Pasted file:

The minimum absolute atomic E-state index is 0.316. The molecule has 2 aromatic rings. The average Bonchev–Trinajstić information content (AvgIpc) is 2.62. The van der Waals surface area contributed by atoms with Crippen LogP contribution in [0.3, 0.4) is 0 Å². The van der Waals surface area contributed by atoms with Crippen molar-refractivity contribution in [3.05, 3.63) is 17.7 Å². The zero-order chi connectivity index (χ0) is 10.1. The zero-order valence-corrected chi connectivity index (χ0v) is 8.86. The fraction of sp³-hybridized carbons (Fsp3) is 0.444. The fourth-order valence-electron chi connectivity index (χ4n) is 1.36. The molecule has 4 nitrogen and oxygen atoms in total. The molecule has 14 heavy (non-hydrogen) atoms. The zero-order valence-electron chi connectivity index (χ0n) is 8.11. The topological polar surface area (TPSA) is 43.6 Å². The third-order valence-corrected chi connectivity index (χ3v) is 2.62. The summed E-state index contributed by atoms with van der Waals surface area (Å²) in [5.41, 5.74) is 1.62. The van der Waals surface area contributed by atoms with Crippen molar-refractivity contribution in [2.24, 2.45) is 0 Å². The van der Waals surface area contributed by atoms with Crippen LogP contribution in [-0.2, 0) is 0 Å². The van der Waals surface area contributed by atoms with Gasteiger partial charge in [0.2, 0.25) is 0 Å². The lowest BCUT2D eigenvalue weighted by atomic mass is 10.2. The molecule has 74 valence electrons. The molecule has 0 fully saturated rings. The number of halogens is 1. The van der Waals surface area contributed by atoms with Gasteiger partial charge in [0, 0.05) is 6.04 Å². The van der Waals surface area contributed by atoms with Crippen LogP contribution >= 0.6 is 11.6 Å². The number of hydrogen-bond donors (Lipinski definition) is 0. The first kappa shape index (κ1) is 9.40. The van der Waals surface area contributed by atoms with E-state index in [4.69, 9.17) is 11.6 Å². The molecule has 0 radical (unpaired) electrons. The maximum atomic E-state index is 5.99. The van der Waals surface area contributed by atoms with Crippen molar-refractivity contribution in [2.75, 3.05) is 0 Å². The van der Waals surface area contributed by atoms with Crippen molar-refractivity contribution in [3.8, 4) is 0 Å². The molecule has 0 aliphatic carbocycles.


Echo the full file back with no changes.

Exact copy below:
The minimum absolute atomic E-state index is 0.316. The molecule has 2 aromatic rings. The average Bonchev–Trinajstić information content (AvgIpc) is 2.62. The van der Waals surface area contributed by atoms with Crippen LogP contribution in [0.3, 0.4) is 0 Å². The van der Waals surface area contributed by atoms with Crippen molar-refractivity contribution in [3.05, 3.63) is 17.7 Å². The zero-order chi connectivity index (χ0) is 10.1. The zero-order valence-corrected chi connectivity index (χ0v) is 8.86. The fraction of sp³-hybridized carbons (Fsp3) is 0.444. The fourth-order valence-electron chi connectivity index (χ4n) is 1.36. The molecule has 4 nitrogen and oxygen atoms in total. The molecule has 14 heavy (non-hydrogen) atoms. The zero-order valence-electron chi connectivity index (χ0n) is 8.11. The topological polar surface area (TPSA) is 43.6 Å². The third-order valence-corrected chi connectivity index (χ3v) is 2.62. The summed E-state index contributed by atoms with van der Waals surface area (Å²) in [5.41, 5.74) is 1.62. The van der Waals surface area contributed by atoms with Crippen molar-refractivity contribution in [2.24, 2.45) is 0 Å². The van der Waals surface area contributed by atoms with Crippen LogP contribution in [-0.2, 0) is 0 Å². The van der Waals surface area contributed by atoms with Gasteiger partial charge in [0.2, 0.25) is 0 Å². The lowest BCUT2D eigenvalue weighted by atomic mass is 10.2. The molecule has 74 valence electrons. The molecule has 0 fully saturated rings. The number of halogens is 1. The van der Waals surface area contributed by atoms with Gasteiger partial charge in [0, 0.05) is 6.04 Å². The van der Waals surface area contributed by atoms with Crippen LogP contribution >= 0.6 is 11.6 Å². The number of hydrogen-bond donors (Lipinski definition) is 0. The first kappa shape index (κ1) is 9.40. The van der Waals surface area contributed by atoms with E-state index in [4.69, 9.17) is 11.6 Å². The molecule has 0 radical (unpaired) electrons. The maximum atomic E-state index is 5.99. The van der Waals surface area contributed by atoms with Crippen molar-refractivity contribution in [2.75, 3.05) is 0 Å². The van der Waals surface area contributed by atoms with Crippen molar-refractivity contribution in [3.8, 4) is 0 Å². The molecule has 0 aliphatic carbocycles.